By Jake Sweltz
In case you weren’t paying attention, the American curlers didn’t do so hot in Sochi this year. The men and women went a combined 3-15 in Round Robin play, with each team finishing at the bottom of the standings for a second straight Olympics. These results aren’t exactly shocking. The United States has never been a curling superpower. We’ve medaled only twice in Olympic history: men’s bronze in both Torino, 2006 and Albertville, 1992. It’s not like anyone was expecting the Americans to set the ice on fire this year.
Still, I’m a little disappointed.
Curling is one of the few Olympic events in which the U.S. doesn’t field formidable-to-dominant competition. Sure, It’s always fun to root for home team, but the Americans’ lowly reputation in this particular sport would have made a Cinderella run to the medal round all the more salivating. After all, it’s not often that the U.S. gets a chance to be David instead of Goliath.
This year’s curling squad had the chance to be our generation’s 1984 Olympic Hockey team. Or at least maybe our generation’s 2002 World Cup U.S. Soccer team, who defied the odds and made a miraculous run all the way to… the quarterfinals. That was kind of inspiring, right?
The point I’m trying to make here is that every four years, our stone-throwing American brethren have the chance to capitalize on an increasingly rare opportunity: to be the United States’ next Great Olympic Underdogs. And with every poor showing in the tournament round, that opportunity grows more and more ripe.
Unfortunately for American skips John Shuster and Erika Brown, the window might have already closed. Shuster, 31, just completed his third consecutive Olympic appearance, but as a new father and successful restaurant manager, it’s still unclear whether the veteran will be able to commit to a fourth go-around in 2018. Brown, meanwhile, is 41 years old and has already stated that Sochi is most likely her last Olympics. With a new generation of American curlers on the rise, the United States’ Olympic prospects in this event seem as inconsequential as ever. But I’m not giving up hope.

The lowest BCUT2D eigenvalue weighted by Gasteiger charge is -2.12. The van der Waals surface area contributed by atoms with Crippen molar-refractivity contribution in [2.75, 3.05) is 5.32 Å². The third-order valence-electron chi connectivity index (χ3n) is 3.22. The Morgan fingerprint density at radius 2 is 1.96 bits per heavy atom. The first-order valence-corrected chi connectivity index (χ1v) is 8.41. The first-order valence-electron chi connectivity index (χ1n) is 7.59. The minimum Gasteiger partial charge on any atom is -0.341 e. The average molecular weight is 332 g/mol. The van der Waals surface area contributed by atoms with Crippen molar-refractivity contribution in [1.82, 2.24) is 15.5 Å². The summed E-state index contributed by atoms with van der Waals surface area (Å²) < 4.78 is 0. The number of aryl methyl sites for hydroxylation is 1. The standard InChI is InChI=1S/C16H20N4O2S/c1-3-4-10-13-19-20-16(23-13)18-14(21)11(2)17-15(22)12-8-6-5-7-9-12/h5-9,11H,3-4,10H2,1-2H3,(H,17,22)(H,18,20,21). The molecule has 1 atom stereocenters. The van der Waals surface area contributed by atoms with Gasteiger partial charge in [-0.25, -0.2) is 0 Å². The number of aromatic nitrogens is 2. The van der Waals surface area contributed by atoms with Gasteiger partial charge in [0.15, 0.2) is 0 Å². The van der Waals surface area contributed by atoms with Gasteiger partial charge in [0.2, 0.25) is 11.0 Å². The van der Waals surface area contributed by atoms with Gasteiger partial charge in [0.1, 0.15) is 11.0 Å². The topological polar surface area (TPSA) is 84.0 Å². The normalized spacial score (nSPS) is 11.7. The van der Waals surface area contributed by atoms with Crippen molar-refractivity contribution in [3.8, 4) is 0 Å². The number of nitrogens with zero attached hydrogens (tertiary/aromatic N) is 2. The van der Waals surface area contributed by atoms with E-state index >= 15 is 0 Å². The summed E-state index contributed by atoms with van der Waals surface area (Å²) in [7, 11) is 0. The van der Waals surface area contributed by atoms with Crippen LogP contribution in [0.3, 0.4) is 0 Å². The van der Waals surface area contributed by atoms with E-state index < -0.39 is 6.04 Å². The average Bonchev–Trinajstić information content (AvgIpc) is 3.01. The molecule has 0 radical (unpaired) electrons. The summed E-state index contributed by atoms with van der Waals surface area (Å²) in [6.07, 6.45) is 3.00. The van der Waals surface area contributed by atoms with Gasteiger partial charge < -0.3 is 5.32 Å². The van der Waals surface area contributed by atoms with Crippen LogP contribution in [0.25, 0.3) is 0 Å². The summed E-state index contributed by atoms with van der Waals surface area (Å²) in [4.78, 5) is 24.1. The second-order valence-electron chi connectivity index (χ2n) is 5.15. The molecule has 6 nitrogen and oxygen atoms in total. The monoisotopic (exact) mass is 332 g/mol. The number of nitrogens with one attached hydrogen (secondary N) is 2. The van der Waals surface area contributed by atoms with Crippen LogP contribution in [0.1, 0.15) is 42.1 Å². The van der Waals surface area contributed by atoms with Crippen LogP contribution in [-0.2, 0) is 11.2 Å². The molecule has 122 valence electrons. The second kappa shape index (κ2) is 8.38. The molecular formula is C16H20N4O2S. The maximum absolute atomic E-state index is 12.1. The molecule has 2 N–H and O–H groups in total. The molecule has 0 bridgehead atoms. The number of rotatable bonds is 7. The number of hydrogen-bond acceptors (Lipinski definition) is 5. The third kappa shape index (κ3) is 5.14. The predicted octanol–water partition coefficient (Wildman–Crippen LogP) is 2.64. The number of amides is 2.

Like tons of other casual observers, I’ve grown very fond of Olympic curling over the past few Games. It’s a marvelous spectator sport; tense and cerebral and goofy as hell. Dozens of U.S. broadcasters have talked about the game’s idiosyncrasies as if they were obstacles to be overcome by the average American viewer. The underlying implication is always something along the lines of, if you can just get past how bizarre this sport looks, we promise you’ll really enjoy it. But I’ve never understood this tendency to preemptively defend the event. To me, the eccentricity of curling is what makes it so charming in the first place.
The most hilarious thing I read during this year’s games in Sochi was this article in the Sydney Morning Herald, which detailed how Russia’s banning alcohol during sporting events was against “the Spirit of Curling.” The way I see it, any sport that counts drunken revelry among its most essential cultural principles is a sport that Americans get behind.
Now let’s wrap this up with a quick collection of Sochi’s best curling faces: